NEW YORK — Researchers have identified plague-causing Yersinia pestis bacteria in 4,000-year-old human remains of two children and a woman — the oldest known plague cases in Britain.
For a study appearing in Nature Communications on Tuesday, researchers from the Francis Crick Institute and the University of Oxford studied skeletal remains of 34 individuals across the two sites: a mass burial in Charterhouse Warren in Somerset and a ring cairn monument in Levens in Cumbria.
They recovered DNA from skeletal remains by drilling into teeth and extracting dental pulp, which is known to trap DNA remnants of pathogens.
Next, the researchers screened the samples for Yersinia pestis, identifying bacterial DNA in the remains of two children estimated to have been aged 10 to 12 years old when they died, and a woman between 35 and 45 years old. All of them lived around the same time, radiocarbon dating analysis revealed.
They used Illumina NovaSeq platforms to generate direct shotgun sequencing data from the children's samples that were found at Charterhouse Warren. The woman's sample recovered from Levens Park was not amenable to shotgun sequencing, the authors noted. However, DNA libraries from all three individuals were subjected to a couple of rounds of hybridization capture with an in-solution target enrichment approach using Y. pestis RNA baits from Daicel Arbor Biosciences.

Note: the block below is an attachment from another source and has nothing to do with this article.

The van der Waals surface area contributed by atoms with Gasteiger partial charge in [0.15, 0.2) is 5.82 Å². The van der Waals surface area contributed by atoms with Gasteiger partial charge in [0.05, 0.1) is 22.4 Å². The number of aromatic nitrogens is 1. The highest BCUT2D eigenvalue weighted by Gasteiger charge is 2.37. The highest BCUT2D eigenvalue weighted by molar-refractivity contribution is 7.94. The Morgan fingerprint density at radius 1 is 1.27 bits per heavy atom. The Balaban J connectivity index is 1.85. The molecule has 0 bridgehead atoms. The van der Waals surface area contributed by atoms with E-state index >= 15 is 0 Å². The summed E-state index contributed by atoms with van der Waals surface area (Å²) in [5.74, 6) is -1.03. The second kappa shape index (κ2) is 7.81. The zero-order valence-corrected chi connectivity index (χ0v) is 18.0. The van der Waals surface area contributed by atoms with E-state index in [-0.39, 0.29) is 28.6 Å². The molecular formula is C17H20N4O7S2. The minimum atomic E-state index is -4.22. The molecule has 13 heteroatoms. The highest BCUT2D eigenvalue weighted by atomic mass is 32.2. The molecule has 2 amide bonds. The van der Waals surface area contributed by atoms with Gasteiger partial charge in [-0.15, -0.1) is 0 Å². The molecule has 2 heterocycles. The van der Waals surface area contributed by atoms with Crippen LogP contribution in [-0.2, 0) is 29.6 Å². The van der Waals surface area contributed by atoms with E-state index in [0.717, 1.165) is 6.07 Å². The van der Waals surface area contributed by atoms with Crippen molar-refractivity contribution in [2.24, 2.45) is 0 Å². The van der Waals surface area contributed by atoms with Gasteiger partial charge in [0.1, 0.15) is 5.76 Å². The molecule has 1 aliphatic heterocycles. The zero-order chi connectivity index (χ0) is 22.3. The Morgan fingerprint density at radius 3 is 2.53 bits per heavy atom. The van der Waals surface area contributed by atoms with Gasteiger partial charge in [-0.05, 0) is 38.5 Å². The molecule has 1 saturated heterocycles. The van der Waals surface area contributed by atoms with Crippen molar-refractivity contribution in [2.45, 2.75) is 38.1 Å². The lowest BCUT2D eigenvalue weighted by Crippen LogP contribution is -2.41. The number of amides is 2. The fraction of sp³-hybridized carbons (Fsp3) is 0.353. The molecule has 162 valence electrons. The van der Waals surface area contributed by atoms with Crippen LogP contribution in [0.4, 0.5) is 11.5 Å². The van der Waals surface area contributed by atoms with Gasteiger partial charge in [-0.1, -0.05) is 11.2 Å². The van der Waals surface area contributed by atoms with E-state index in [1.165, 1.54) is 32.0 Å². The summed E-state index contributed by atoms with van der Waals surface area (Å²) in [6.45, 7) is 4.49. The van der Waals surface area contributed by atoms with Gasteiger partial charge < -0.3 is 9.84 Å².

The Y. pestis samples belonged to a Late Neolithic and Bronze Age (LNBA) lineage that was known to have caused plague across Eurasia in the period between 4700 and 2800 before present (BP).
"Human movements associated with the expansion of Bell Beaker cultures introduced steppe-derived ancestries to Britain and intensified links with continental Europe from around 4400 years BP, opening the possibility that Bronze Age groups from north-western Europe were also affected by LNBA lineages of Yersinia pestis," co-corresponding and lead author, Pooja Swali, a postdoctoral researcher at the Crick Institute, wrote along with her colleagues.
The authors feel that this lineage could have been widespread across Britain after the westward expansion of populations from the Eurasian steppe.
While they couldn't detect the pathogen in other skeletal remains, it's possible that Y. pestis DNA might have been eroded or degraded in those samples, they noted.
The Y. pestis genomes had undergone changes and lacked yapC and ymt genes that are known to be found in later strains of plague. The ymt gene is also known to play an important role in plague transmission via fleas, leading the researchers to hypothesize that the LNBA strain was likely not transmitted via fleas, unlike later plague strains such as the one that caused the Black Death.
Meanwhile, they noted that the samples from the Charterhouse Warren site didn't match other funeral sites from the time period and that individuals buried at the site appeared to have died from trauma and not due to a plague outbreak.
The findings from studies such as this one can inform researchers about how pathogens evolved over time and could aid in identifying the genes that make pathogens more virulent, the authors said.
"We see that this Yersinia pestis lineage, including genomes from this study, loses genes over time, a pattern that has emerged with later epidemics caused by the same pathogen," Swali said in a statement.